Americans are warming to President Donald Trump’s travel ban, according to a recent poll.
The poll, which asked specific questions on parts of the policy without mentioning Trump directly, showed clear support for the revised executive order.
Similar polls have given deeply varied results, suggesting that feelings toward the president may have as much to do with responses as the details of the policy itself.
Trumps initial unveiling of the executive order in January spurred confusion among enforcement agencies and garnered derisive headlines. The new Morning Consult/Politico poll shows support for the ban has grown.
When respondents were asked a week ago whether they support visa applicants from six predominantly Muslim countries having to prove “a close family relationship with a U.S. resident in order to enter the country,” 60 percent of voters supported the measure, with 37 percent strongly supporting it. Of the other 40 percent, 11 percent had no opinion, 14 percent were somewhat opposed, and 14 percent were strongly opposed.
Earlier polls were conducted before the Supreme Court gave provisional approval to the ban.
One Associated Press-NORC Center in early June showed a 57 percent majority of Americans supported the two lower courts who blocked the travel ban from coming into effect.
Trump then revised the ban and obtained the Supreme Court’s approval of major elements of the ban. The court will hear arguments from those opposed to the ban when judges return to the bench for their new term in October.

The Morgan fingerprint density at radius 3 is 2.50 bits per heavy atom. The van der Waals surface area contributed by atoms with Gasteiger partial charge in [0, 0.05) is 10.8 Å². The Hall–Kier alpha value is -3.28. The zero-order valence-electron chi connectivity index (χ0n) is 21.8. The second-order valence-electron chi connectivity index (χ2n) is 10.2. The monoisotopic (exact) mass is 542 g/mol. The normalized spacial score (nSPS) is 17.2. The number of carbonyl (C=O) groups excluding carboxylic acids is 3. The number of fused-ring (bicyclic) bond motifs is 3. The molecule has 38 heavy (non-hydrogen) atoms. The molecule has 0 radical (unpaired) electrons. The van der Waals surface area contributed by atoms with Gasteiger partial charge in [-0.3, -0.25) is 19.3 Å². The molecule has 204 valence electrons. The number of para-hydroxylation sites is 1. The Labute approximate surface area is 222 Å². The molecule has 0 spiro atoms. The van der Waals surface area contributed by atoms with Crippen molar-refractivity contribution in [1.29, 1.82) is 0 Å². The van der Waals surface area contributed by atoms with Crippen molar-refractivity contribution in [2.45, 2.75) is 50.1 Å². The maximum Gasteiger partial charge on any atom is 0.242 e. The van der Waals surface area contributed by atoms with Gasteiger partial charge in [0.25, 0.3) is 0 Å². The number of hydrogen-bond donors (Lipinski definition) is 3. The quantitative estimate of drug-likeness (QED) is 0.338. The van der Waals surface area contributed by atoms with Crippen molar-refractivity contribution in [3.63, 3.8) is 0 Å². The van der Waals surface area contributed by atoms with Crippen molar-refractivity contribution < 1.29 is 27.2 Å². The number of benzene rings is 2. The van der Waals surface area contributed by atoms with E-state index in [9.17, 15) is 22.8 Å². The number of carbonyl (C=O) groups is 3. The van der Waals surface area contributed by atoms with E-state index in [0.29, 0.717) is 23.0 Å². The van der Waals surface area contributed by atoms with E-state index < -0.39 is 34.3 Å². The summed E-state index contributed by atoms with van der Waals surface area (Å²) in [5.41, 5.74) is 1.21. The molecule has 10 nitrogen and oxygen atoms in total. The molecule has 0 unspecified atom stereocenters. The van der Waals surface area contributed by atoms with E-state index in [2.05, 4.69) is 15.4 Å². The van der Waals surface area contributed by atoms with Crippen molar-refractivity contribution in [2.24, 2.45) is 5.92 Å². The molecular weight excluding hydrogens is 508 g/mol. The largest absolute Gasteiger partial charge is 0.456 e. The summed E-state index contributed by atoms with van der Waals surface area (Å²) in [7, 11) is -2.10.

The poll shows the same partisan divide of earlier polls, however, with Republicans overwhelmingly supporting the restrictions, (84 percent) while revealing solid support among independent voters as well (56 percent in favour compared to 30 percent opposed). The poll also revealed that even among Democrats, the bill had significant support, though slightly more opposed it (41 percent in favor compared 46 percent opposed).
While most respondents supported the major categories of family exempts to the ban, the poll revealed that most would support grandparents counting as an exemption (67 percent) while being decidedly less decisive on whether a son-in-law or daughter-in-law should be exempt (44 percent in favor, 38 percent opposed).
The poll showed decisive support for immediate family, including children, parents, and spouses, being exempted from the visa ban.
The poll surveyed nearly 2,000 voters from June 29 to 30 and has a margin of error of plus or minus 2 percentage points, according to Morning Consult. The poll was done for Politico. Detailed results can be found at http://politi.co/2tG5Cq8 and http://politi.co/2tNM1Vj